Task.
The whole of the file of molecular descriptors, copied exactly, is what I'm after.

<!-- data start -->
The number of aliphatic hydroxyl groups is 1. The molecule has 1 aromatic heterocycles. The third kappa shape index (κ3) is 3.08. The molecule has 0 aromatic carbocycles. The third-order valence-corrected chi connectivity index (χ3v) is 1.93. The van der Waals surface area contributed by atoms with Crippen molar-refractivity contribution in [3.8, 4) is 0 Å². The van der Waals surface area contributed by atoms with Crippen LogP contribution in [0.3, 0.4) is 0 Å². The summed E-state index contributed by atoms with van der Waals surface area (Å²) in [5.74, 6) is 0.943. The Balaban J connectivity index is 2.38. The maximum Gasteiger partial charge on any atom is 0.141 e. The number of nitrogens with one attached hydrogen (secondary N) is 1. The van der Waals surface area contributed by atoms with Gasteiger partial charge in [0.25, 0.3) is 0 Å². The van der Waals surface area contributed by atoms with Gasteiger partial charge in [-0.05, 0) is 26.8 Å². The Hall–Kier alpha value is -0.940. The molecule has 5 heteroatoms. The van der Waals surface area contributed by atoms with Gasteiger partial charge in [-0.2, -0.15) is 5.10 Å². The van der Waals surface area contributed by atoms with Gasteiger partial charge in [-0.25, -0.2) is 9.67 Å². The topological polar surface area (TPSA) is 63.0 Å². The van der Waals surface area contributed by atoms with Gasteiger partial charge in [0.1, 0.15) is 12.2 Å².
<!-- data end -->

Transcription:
The number of aliphatic hydroxyl groups is 1. The molecule has 1 aromatic heterocycles. The third kappa shape index (κ3) is 3.08. The molecule has 0 aromatic carbocycles. The third-order valence-corrected chi connectivity index (χ3v) is 1.93. The van der Waals surface area contributed by atoms with Crippen molar-refractivity contribution in [3.8, 4) is 0 Å². The van der Waals surface area contributed by atoms with Crippen LogP contribution in [0.3, 0.4) is 0 Å². The summed E-state index contributed by atoms with van der Waals surface area (Å²) in [5.74, 6) is 0.943. The Balaban J connectivity index is 2.38. The maximum Gasteiger partial charge on any atom is 0.141 e. The number of nitrogens with one attached hydrogen (secondary N) is 1. The van der Waals surface area contributed by atoms with Gasteiger partial charge in [0.25, 0.3) is 0 Å². The van der Waals surface area contributed by atoms with Gasteiger partial charge in [-0.05, 0) is 26.8 Å². The Hall–Kier alpha value is -0.940. The molecule has 5 heteroatoms. The van der Waals surface area contributed by atoms with Gasteiger partial charge in [-0.2, -0.15) is 5.10 Å². The van der Waals surface area contributed by atoms with Gasteiger partial charge in [-0.25, -0.2) is 9.67 Å². The topological polar surface area (TPSA) is 63.0 Å². The van der Waals surface area contributed by atoms with Gasteiger partial charge in [0.1, 0.15) is 12.2 Å².